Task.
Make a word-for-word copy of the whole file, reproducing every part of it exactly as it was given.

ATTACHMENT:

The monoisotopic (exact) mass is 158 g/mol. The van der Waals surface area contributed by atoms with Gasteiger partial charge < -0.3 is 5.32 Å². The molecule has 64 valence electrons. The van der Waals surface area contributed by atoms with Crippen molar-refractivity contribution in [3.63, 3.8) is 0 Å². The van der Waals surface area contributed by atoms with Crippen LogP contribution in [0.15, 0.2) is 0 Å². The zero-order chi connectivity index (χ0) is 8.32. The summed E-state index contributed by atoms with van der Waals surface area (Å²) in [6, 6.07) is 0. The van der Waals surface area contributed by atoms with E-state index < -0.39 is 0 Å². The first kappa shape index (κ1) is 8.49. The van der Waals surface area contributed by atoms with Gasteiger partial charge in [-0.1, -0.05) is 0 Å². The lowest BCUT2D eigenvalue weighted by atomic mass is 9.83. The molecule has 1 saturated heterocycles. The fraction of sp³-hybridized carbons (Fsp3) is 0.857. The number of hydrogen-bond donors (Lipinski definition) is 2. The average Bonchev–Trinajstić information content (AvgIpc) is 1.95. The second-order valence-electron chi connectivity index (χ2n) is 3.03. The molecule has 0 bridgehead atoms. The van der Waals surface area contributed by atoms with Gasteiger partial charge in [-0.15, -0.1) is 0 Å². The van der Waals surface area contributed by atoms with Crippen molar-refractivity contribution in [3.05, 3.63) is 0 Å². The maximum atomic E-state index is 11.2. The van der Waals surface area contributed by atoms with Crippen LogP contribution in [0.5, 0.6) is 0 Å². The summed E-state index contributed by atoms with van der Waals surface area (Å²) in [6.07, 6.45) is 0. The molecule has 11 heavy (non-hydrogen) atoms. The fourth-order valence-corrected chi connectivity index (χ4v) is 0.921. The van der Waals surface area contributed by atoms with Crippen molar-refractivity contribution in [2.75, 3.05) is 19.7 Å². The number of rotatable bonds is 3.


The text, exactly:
The monoisotopic (exact) mass is 158 g/mol. The van der Waals surface area contributed by atoms with Gasteiger partial charge < -0.3 is 5.32 Å². The molecule has 64 valence electrons. The van der Waals surface area contributed by atoms with Crippen molar-refractivity contribution in [3.63, 3.8) is 0 Å². The van der Waals surface area contributed by atoms with Crippen LogP contribution in [0.15, 0.2) is 0 Å². The zero-order chi connectivity index (χ0) is 8.32. The summed E-state index contributed by atoms with van der Waals surface area (Å²) in [6, 6.07) is 0. The van der Waals surface area contributed by atoms with E-state index < -0.39 is 0 Å². The first kappa shape index (κ1) is 8.49. The van der Waals surface area contributed by atoms with Gasteiger partial charge in [-0.1, -0.05) is 0 Å². The lowest BCUT2D eigenvalue weighted by atomic mass is 9.83. The molecule has 1 saturated heterocycles. The fraction of sp³-hybridized carbons (Fsp3) is 0.857. The number of hydrogen-bond donors (Lipinski definition) is 2. The average Bonchev–Trinajstić information content (AvgIpc) is 1.95. The second-order valence-electron chi connectivity index (χ2n) is 3.03. The molecule has 0 bridgehead atoms. The van der Waals surface area contributed by atoms with Gasteiger partial charge in [-0.15, -0.1) is 0 Å². The van der Waals surface area contributed by atoms with Crippen molar-refractivity contribution in [3.05, 3.63) is 0 Å². The maximum atomic E-state index is 11.2. The van der Waals surface area contributed by atoms with Crippen LogP contribution in [0.5, 0.6) is 0 Å². The summed E-state index contributed by atoms with van der Waals surface area (Å²) in [6.07, 6.45) is 0. The molecule has 11 heavy (non-hydrogen) atoms. The fourth-order valence-corrected chi connectivity index (χ4v) is 0.921. The van der Waals surface area contributed by atoms with Crippen molar-refractivity contribution in [2.75, 3.05) is 19.7 Å². The number of rotatable bonds is 3.